The patterns come on a multi-formatted disc and all the standard embroidery formats are included.
I use my computer to transfer the desired pattern onto a floppy disc which can then be inserted directly into my embroidery machine to be read. Embroidery machines really are computers that sew.
My Brother ULTD embroidery machine is about 7-years old and it's quite user friendly. I remember when I first bought it, I was almost too intimidated to use it because I thought it was too complex. I think that's how a lot of people first perceive embroidery machines. However, once you dive right in, the features will quickly become second nature.
You can see some of this project as it was being stitched out in the photo below. The screen on the right hand side of the machine displays the thread change prompts as well as lots of other useful information about the design at hand.
While this machine has a built-in floppy drive to load the designs, the newer embroidery machine models all have disc slots. I'd love to upgrade one day.
If you decide to invest in an embroidery machine, do shop around. There are so many wonderful machines now on the market and they include even more advanced features that are not only innovative but time-saving additions as well.
Getting back to this project, there's another good reason this collection is called Grand Treasures. All of the designs on this disc are pretty grand in size. This design is approximately 9-1/2 inch width X 8-inch height.
That's too large to stitch out all at once even on my largest embroidery hoop. So this pattern is actually divided into two reverse-image sections that have to be stitched out separately.
This can get kind of tricky because the design must be marked precisely on the fabric in order to line up the second half with the first half of the design, for a seamless embroidered result.
Each design also comes with a corresponding vellum template so that you can determine exactly where you want the pattern to be placed on your fabric.
The template is very important because it allows you to line up these two design halves. This way the reverse-embroidered images will connect perfectly when stitched out.
Note: When marking your fabric, do not use a permanent marker. Make sure you use a water soluble marker, so the markings can be washed out after the design is completely stitched out.
Also, I've found that water soluble markers don't always retain their effectiveness over a long period of time. If you're starting a new project with an old marker, you may just want to buy a brand new marker to be on the safe side.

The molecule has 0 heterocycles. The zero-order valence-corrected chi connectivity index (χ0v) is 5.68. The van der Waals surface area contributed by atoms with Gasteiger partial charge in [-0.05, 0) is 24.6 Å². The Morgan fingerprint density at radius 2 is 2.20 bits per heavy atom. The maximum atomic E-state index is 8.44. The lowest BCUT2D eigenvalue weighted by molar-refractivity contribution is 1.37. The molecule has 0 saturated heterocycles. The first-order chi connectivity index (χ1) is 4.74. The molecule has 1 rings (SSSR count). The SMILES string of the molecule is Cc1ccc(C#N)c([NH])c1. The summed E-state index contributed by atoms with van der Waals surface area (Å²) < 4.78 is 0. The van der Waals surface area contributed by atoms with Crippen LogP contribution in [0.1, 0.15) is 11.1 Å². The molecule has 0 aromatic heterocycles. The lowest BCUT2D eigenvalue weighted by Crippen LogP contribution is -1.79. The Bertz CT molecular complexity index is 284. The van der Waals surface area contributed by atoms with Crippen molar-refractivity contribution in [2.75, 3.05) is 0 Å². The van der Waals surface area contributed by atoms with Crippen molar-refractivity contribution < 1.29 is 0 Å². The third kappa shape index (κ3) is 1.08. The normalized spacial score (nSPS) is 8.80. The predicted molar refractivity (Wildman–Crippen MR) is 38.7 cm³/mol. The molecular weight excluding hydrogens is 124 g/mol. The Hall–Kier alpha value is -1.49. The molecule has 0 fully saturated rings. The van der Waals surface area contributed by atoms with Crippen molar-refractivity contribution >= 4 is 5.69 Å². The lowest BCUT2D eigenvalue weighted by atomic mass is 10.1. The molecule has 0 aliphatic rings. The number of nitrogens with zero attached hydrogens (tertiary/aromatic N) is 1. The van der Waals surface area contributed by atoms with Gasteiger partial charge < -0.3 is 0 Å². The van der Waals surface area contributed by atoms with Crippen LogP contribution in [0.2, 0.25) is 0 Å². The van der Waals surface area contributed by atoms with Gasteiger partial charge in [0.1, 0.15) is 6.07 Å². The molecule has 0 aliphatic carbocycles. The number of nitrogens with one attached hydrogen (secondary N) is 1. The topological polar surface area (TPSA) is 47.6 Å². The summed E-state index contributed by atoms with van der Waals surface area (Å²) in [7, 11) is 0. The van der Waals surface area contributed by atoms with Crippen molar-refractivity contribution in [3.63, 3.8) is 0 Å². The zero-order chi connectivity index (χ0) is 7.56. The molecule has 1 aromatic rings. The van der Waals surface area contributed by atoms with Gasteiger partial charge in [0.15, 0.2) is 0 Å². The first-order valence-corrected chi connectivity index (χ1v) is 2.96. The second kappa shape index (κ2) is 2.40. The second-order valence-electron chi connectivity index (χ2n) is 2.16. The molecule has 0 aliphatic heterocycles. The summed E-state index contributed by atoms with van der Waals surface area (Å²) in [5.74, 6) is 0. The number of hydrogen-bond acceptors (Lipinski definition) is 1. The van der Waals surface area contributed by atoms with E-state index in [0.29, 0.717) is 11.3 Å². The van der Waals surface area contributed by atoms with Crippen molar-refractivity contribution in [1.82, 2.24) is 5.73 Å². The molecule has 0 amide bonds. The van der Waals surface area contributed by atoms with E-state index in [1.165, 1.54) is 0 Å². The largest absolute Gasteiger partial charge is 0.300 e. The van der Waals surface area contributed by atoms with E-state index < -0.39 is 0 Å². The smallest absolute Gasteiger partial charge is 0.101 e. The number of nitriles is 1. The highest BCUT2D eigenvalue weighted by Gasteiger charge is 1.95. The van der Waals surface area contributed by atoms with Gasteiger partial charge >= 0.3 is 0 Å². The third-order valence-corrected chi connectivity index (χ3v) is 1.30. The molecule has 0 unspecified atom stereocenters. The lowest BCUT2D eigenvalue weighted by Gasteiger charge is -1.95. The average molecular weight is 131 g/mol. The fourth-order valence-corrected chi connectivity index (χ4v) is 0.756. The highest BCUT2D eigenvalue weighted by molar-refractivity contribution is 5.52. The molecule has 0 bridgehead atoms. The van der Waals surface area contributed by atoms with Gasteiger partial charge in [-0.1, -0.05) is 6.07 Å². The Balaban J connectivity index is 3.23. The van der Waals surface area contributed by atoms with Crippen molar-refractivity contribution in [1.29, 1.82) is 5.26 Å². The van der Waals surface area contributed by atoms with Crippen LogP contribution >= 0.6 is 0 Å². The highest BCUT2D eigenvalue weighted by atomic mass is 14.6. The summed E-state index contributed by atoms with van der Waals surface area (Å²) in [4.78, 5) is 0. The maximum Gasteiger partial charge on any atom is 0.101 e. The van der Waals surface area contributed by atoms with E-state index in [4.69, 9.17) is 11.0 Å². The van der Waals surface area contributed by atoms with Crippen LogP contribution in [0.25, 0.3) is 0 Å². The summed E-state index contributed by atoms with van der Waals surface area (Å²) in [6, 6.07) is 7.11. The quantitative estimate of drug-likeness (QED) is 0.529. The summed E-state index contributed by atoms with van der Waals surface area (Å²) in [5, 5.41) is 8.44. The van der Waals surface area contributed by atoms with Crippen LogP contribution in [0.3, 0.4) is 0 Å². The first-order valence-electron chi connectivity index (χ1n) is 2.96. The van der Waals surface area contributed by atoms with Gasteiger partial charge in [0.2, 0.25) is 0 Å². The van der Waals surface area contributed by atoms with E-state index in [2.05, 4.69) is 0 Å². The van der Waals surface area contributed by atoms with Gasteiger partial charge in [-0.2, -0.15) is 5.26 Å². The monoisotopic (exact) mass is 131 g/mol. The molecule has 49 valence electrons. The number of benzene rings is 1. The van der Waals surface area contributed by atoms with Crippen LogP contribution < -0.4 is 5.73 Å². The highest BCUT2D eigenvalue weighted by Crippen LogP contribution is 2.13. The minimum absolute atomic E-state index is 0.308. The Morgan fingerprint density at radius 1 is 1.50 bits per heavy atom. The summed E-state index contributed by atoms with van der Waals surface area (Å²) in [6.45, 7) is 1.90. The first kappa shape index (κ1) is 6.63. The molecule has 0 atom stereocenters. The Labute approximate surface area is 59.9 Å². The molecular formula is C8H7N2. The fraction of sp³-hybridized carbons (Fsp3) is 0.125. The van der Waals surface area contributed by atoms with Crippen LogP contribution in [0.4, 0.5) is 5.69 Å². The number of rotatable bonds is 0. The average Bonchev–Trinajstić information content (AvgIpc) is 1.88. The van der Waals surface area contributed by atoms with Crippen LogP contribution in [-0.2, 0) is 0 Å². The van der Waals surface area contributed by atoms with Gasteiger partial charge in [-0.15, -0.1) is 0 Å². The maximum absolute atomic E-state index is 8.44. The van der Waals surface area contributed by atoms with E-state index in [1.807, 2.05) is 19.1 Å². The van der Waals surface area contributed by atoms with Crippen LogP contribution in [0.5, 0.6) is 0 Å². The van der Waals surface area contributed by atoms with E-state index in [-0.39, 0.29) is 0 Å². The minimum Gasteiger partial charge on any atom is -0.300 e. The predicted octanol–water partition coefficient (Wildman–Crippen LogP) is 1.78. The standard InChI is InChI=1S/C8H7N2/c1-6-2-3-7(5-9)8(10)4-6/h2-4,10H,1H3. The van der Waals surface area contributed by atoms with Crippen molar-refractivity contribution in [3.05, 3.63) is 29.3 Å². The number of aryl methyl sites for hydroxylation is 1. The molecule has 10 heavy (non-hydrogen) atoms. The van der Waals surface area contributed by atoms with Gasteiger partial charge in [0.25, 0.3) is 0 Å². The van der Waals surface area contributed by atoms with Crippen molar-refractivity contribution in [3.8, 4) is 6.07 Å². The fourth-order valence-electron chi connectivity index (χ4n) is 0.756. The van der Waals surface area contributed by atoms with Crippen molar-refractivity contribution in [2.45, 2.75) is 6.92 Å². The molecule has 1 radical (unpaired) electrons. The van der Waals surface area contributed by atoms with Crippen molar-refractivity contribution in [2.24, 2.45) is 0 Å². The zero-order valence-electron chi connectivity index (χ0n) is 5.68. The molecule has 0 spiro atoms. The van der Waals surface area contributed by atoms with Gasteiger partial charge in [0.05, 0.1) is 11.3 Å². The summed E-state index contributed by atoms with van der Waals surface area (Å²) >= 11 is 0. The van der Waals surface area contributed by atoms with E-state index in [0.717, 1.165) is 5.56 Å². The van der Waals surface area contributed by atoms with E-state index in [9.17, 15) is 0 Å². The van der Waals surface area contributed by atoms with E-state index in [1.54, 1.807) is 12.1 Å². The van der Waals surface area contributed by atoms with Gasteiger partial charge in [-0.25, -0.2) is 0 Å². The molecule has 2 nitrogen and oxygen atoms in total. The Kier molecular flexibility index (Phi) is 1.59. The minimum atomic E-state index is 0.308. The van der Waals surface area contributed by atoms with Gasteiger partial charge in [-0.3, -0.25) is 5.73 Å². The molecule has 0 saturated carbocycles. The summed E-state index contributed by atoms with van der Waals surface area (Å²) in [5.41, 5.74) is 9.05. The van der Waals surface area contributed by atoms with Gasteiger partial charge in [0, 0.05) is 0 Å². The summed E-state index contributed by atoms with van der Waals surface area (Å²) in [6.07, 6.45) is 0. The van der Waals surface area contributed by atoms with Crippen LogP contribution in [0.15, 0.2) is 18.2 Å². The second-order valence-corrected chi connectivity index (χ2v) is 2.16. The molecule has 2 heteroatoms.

Sometimes it's hard to visualize how embroidery patterns can ultimately be used and this is one embroidery collection that I probably would not have purchased without some visual prompting.
I first spotted this design in the September 2007 issue of Martha Stewart Living magazine, and fell in love with the it right away.
The picture below is from the magazine and totally sold me on the Grand Treasures embroidery collection. I decided not to include the decorative border around my napkins, but I do think that detail adds alot to the finished project. I may try that on my next napkin set.
Notice how different the napkins in the photo look, with the use of two thread colors instead of four? (You can click any photo for a larger view)
By the way, this Martha Stewart Living issue is loaded with her usual great photos, but I especially loved the picture of her new craft room in Bedford.
I think the craft space photo featured in this issue is beautiful and a great use of attic space.
I love gleaning ideas from all the wonderful magazines that are available.
It's so much fun to try new projects and add my own personal twist, flavor and flair to a new endeavor.
As I mentioned earlier, embroidered napkins are among my all time favorite projects. They're so simple to make because the embroidery machine does so much of the work for you.
Embroidered or personalized napkins are always a great gift and they work for just about any occasion. You just can't go wrong with a project like this.
Now, isn't that just grand?